Report: Feds must build homeland security network

The federal government has not yet taken full advantage of private-sector technology expertise to fight the war on terrorism, according to a new study from the Markle Foundation, a nonprofit think tank.

In its report, "Creating a Trusted Information Network for Homeland Security (pdf)," the New York-based foundation's Task Force on National Security in the Information Age catalogs gaps in the nation's system for analyzing and sharing intelligence information.

As a solution, the task force details the elements of a proposed Systemwide Homeland Analysis and Resources Exchange Network. The group said the network would more effectively combat terrorism while protecting privacy and other civil liberties.

The network could be overseen by the Department of Homeland Security and could be built in its first stage using existing technology. This technology would allow information to be protected and shared through published directories, which list what entity has relevant information, and rules of permission to determine which groups can access the information.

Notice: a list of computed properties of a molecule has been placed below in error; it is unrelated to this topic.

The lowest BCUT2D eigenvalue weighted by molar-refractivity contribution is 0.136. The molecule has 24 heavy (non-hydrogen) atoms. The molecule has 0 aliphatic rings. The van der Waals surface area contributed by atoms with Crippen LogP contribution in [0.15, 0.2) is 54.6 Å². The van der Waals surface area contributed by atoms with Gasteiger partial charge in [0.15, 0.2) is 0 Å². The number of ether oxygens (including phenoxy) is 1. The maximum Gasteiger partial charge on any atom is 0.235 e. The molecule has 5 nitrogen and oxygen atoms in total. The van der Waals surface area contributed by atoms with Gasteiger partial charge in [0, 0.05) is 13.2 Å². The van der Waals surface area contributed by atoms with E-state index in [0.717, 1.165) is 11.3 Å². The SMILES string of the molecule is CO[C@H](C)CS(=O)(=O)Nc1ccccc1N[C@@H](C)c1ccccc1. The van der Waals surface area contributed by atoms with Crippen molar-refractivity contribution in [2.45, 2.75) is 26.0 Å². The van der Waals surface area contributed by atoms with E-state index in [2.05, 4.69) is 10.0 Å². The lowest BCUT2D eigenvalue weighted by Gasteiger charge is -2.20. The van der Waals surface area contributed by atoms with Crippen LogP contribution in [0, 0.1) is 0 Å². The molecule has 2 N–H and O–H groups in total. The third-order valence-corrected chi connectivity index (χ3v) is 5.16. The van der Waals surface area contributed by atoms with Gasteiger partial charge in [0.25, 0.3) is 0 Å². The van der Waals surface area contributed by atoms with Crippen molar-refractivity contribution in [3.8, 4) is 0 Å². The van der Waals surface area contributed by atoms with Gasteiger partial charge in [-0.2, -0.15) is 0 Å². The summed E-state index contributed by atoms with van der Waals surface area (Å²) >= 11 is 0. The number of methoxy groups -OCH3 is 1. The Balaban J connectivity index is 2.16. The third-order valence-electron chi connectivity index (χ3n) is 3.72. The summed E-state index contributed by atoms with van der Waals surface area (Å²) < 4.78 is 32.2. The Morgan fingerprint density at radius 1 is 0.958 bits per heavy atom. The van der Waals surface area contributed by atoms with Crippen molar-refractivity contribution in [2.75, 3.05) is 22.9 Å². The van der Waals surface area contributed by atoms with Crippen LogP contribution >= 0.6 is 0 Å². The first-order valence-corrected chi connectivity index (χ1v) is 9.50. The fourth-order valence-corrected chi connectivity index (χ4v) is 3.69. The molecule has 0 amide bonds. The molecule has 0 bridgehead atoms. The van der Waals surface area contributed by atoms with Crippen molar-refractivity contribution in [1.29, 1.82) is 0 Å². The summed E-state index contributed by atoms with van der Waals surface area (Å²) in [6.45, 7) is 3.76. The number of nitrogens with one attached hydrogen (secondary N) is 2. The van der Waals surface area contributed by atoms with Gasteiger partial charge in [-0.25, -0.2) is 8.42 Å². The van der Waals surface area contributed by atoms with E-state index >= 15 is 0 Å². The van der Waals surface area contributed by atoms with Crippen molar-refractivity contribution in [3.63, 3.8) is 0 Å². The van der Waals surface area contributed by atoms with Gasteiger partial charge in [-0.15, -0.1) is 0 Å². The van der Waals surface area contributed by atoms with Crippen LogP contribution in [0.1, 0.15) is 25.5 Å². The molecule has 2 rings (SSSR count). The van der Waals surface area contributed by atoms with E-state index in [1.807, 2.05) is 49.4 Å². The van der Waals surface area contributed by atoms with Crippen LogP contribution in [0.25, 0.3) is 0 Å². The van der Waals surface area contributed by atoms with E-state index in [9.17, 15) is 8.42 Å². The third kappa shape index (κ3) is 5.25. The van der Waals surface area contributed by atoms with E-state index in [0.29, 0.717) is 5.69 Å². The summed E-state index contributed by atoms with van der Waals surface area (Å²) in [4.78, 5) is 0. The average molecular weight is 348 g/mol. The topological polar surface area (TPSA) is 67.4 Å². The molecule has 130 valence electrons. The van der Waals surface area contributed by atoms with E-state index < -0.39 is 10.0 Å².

Current technology also would allow authentication of subscribers to the directories, and anonymity where appropriate to share the necessary information while protecting privacy.

"Using available technology, the government can set up a network that substantially improves our ability to prevent terrorism and protect civil liberties," said Zoe Baird, president of the Markle Foundation and task force co-chair.

The task force wants the Bush administration to create the network, issue guidelines for collecting and using domestic information, and clarify the roles of the Department of Homeland Security, the Terrorist Threat Integration Center, the FBI and other federal agencies involved in collecting and analyzing domestic terrorism information.

About the Author

William Welsh is a freelance writer covering IT and defense technology.

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